Tomatoes: that most delicious and yet misunderstood of nature’s bounty. Is it a fruit? Is it a vegetable? How do you pronounce its name? How many can you stockpile before your neighbors become covetous of your horde? Gamewright’s succulent offering The Big Fat Tomato Game (hereafter to be known as TBFTG) attempts to answer one of these questions.
TBFTG comes with 5 plastic baskets, a pair of red dice, 60 cards, and 150 small, red, fluffy tomatoes. Yes, the Gamewright does take some liberties with verisimilitude in order to make the game work but you will forgive this inconsistency once you see how the fluffy tomatoes are employed. The artwork is top notch (and funny), the rules are clearly explained, and the props are cute. Some great design work here.
At its most basic the game consists of players rolling the dice and collecting that number of tomatoes into their baskets. Once a player collects 20 or more tomatoes in his or her basket, the player may dump out the basket to form a stockpile. Your stockpile scores you points at the end of the game. If the game stopped here it would be about as much fun as real-life industrial tomato picking, but I have as yet to introduce the cards.
As a player you start your turn by drawing cards until you have 5. These cards either help you or hurt your opponents. Once you have your cards you have five actions that you can take but only in this order:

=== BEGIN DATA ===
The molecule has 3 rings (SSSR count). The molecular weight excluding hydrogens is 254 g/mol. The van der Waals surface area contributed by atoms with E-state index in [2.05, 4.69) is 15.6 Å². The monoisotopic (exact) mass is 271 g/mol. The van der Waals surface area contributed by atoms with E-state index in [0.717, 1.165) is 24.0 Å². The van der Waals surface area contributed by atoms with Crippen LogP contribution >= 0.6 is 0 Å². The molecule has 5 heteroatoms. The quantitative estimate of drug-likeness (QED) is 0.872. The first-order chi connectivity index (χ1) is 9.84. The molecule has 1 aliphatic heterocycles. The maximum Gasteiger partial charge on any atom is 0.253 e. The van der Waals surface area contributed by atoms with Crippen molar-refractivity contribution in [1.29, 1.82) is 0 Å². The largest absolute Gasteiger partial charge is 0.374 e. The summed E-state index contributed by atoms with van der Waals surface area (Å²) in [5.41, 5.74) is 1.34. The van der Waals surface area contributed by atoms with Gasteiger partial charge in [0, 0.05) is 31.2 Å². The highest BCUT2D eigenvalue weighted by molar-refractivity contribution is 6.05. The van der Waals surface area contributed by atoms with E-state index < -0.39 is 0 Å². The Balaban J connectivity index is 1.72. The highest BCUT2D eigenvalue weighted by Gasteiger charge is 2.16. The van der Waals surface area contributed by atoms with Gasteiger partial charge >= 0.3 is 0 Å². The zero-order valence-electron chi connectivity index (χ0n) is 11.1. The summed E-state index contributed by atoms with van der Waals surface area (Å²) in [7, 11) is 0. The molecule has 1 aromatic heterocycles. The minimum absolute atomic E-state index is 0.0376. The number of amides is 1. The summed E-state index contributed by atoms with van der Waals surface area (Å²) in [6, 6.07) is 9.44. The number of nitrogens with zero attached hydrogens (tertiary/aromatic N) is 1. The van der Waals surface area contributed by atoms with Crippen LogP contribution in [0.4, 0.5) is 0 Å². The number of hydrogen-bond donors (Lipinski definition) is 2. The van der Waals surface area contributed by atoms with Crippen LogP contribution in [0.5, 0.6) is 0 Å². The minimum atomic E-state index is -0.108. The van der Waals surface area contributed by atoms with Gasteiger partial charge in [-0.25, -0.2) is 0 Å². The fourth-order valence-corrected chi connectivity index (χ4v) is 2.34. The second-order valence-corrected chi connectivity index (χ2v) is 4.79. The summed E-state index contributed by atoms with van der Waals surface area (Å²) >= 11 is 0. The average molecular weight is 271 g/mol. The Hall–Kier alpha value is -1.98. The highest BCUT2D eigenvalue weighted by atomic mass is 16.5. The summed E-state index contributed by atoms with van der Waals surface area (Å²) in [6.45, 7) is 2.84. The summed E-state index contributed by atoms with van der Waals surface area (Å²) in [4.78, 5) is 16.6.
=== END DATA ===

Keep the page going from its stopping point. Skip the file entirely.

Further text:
- Play a green helpful card on yourself (if you have one)
- If you have any pests in your garden (placed there by another player) you take a penalty
- Roll the dice and put tomatoes into your basket
- Play a red attack card against an opponent )If you have one)
- Discard any cards you don’t want to keep (you will draw back up to 5 next turn)
At any time during your turn, you may empty out your basket to form a stockpile. If you have 20 or more in your basket, you may keep them. Less than 20 and you lose them all. So sorry. Keep better inventory. Only stockpiled tomatoes score points at the end of the game. But tomatoes in your basket are usually safe from attack (unless someone kicks over your basket with a special card).
There are a lot of different cards and all of them have special times at which they can be played. This might seem daunting at first but each card comes with clear instructions on when and how it can be used. Your first game may be a little slow as you take some time to read what each card can do (and laugh at the clever illustrations), but they quickly become intuitive and play moves fast.
The TBFTG is probably the closest you can get to having a tomato fight that won’t stain your walls. Like so many games that we adore here at Major Fun, the attack cards are wonderfully mean spirited and it keeps everyone on their toes. Sometimes it’s fun to just run up and kick over someone’s tomato basket and unleashing the Tomato Zombie is major fun.
For 2-5 players, ages 10+
The Big Fat Tomato Game designed by Casey Grove (a farmer of course!) © 2012 by Gamewright.